Bright Sight

Oliver Backhouse, Consultant Eye Surgeon www.cataract.org.uk

Ankylosing Spondylisis

Ankylosing Spondylitis (AS) is different from Rheumatoid Arthritis but may be understood as arthritis of the spine. It is strongly relate to an HLA B27 genetic make-up (See separate HLA B27 and iritis information leaflet) which predisposes an individual to joint inflammation following some type of immune stimulus such as an infection. This genetic predisposition has a 50% chance of being passed on to future generations of both sexes but only approximately half of these will show evidence of the clinical disease.

AS affects about 1 man in 200 and 1 female in 500 and starts in the late teens or early twenties. Men are more severely affected but the degree that the disease shows itself varies enormously. The discomfort is usually in the lower spine. Many arthritis type conditions can also cause inflammation in the eye which is called Iritis / Uveitis. In AS patients who are HLA B27 positive, about 40% will have this type of eye inflammation. Occasionally it can also affect the heart and, later on, breathing as chest movements become restricted.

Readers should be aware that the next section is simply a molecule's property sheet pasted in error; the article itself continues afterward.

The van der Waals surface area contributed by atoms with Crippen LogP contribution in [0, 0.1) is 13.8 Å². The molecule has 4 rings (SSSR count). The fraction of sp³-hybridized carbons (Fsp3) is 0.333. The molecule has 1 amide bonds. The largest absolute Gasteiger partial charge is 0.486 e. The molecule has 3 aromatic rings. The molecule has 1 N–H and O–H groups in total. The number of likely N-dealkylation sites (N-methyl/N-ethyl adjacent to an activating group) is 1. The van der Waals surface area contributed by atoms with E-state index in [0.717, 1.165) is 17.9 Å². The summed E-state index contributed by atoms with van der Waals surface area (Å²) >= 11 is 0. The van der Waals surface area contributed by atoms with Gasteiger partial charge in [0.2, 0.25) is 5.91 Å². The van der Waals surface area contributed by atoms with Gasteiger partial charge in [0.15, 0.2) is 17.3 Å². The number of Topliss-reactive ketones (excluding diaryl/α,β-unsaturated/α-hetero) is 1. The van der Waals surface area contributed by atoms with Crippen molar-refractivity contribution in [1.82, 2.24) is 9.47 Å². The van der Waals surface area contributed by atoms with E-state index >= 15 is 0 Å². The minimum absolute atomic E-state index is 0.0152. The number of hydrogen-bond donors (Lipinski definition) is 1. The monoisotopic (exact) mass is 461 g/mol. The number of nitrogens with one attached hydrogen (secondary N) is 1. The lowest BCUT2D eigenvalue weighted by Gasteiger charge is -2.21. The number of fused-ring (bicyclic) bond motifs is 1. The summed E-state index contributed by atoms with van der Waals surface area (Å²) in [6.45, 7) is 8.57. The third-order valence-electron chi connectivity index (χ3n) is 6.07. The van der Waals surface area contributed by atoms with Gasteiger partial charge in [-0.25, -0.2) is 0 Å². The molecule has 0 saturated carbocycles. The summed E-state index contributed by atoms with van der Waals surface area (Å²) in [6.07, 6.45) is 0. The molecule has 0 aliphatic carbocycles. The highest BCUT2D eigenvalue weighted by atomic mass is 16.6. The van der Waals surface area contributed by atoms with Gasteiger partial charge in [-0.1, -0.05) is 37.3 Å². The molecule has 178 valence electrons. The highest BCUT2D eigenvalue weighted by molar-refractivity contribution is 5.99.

Recently a new group of drugs called anti-TNF therapy have been used in patients with AS and have produced some remarkable results. The most commonly used are Infliximab and Adalimunab. The excitement with this therapy is that they have the potential to truly modify the clinical outcome of the disease rather than just managing the discomfort. TNF (Tumour Necrosis Factor) should be thought of as one of the keystones in the immune reaction. Hence by switching off TNF the immune response, whose side effect produces the inflammation, is dramatically reduced. It will be necessary to repeat the anti-TNF injections at regular intervals according to the clinical response. They have been described as the greatest breakthrough in the treatment of AS since AS was first described 3,000 years ago. The decision to use this medication will be made by your Rheumatologist.